Postbaccalaureate research assistant National Institutes of Health Kensington, Maryland
Rationale: Temporal plus epilepsy is a significant cause of ongoing seizures following surgery for drug-resistant temporal lobe epilepsy (TLE), in which several distinct patterns of semiology and seizure propagation have been described. Structural connectivity (SC) studies have also found temporal lobe subregions with unique whole-brain SC profiles that may represent potential seizure propagation pathways. Optimal intracranial electroencephalography (iEEG) sampling strategies ideally sample such pathways. Here, we constructed subnetworks of normal temporal SC and assessed how well our standard iEEG implantation strategy covered the brain regions involved in each subnetwork in a group of TLE patients. Methods: Fifteen healthy adults (8 females, ages 34.5 ± 14.4) underwent diffusion tensor imaging (DTI). Forty-five images with max b-value of 1100 were preprocessed with TORTOISE to correct for distortions. AFNI’s FATCAT was used to compute diffusion tensors and perform probabilistic tractography with thresholds of 0.2 min FA, 60° max angle, and 20mm min tract length. Average weighted whole-brain SC matrices were constructed across subjects using 419 cortical and subcortical regions-of-interest (ROI) as in Schaefer et al  and FreeSurfer subcortical segmentations. Spectral clustering, with eta-squared as the distance metric, was used to group left temporal lobe ROIs into 6 clusters with distinct whole-brain connectivity profiles. For each cluster, we assessed how thoroughly its connections were covered in our standard temporal lobe iEEG subdural implantation using electrode coordinates of 17 TLE patients (6 right TLE). Results: Temporal lobe clusters were spatially contiguous, with similar surface areas (Figure 1a) and variable connectivity profiles (Figure 1b-g). Relatively unique connections were noted in 1) temporal tip to orbitofrontal, 2) mesial temporal to mesial temporo-parieto-occipital, and 3) posterior temporal to posterior parietal and occipital cortices. No contralateral hemisphere connections were observed. When compared to the heatmap of iEEG electrode placements (Figure 2), the anterior superior and inferior temporal clusters (b,e) had the greatest mean electrode coverage (47%, 43%), significantly more than the mesial temporal cluster (f) which had the least coverage (28%) (p< 0.025). Conclusions: Our standard iEEG implantation provided the best spatial coverage for the anterior superior and inferior temporal neocortex subnetworks, and the least coverage for the mesial temporal subnetwork. These findings suggest regions in which seizure foci may have been undersampled, potentially leading to worsened seizure outcomes following surgery in patients with temporal plus epilepsy.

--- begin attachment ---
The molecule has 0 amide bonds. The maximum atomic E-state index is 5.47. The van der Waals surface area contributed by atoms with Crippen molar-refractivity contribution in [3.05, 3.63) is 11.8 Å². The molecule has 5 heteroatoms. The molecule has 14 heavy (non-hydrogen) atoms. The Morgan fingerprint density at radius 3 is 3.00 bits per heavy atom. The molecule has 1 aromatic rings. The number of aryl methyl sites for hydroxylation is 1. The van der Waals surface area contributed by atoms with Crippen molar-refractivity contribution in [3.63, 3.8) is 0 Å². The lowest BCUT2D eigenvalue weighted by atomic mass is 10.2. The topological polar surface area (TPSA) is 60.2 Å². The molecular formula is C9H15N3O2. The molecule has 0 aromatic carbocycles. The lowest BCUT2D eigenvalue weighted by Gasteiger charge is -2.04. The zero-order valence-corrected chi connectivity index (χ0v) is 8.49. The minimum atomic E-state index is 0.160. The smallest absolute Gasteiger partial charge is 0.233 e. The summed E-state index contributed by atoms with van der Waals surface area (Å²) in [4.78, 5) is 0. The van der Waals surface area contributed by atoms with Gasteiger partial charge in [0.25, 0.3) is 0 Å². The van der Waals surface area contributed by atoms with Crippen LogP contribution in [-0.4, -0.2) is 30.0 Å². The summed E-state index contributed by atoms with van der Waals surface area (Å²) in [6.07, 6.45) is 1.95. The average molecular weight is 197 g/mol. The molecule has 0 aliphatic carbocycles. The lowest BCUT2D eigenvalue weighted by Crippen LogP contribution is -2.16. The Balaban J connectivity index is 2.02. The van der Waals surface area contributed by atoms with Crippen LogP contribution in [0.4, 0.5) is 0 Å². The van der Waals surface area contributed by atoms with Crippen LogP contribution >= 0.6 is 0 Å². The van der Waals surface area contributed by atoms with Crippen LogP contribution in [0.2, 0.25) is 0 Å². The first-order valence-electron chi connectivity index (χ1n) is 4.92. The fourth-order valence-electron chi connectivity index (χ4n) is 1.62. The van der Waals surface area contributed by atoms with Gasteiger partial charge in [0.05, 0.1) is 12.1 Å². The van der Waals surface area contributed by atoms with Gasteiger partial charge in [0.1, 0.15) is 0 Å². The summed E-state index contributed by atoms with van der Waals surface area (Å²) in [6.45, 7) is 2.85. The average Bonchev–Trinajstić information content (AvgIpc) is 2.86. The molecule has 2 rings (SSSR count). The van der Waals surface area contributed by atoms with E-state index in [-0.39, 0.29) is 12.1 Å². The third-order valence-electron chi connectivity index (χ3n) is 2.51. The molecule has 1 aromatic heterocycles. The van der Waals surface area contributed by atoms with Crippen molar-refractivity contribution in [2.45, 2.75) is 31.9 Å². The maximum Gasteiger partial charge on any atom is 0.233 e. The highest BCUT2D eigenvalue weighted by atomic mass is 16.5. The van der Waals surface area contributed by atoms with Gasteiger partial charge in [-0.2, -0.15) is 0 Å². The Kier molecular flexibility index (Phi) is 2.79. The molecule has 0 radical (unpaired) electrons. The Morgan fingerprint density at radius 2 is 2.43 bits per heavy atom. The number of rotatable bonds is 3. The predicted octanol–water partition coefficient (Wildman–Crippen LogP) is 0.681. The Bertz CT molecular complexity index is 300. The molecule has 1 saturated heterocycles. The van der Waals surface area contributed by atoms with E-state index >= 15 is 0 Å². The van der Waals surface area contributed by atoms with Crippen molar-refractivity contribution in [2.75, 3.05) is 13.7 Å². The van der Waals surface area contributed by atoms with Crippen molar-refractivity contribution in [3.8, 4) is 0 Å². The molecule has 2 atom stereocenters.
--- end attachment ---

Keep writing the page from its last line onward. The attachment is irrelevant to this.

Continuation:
References:  Schaefer A, Kong R, et al. Local-Global Parcellation of the Human Cerebral Cortex from Intrinsic Functional Connectivity MRI. Cereb Cortex 2018;28(9);3095-3114. Funding: Please list any funding that was received in support of this abstract.: This research was funded through the NIH Intramural Research Program in the National Institute of Neurological Disorders and Stroke.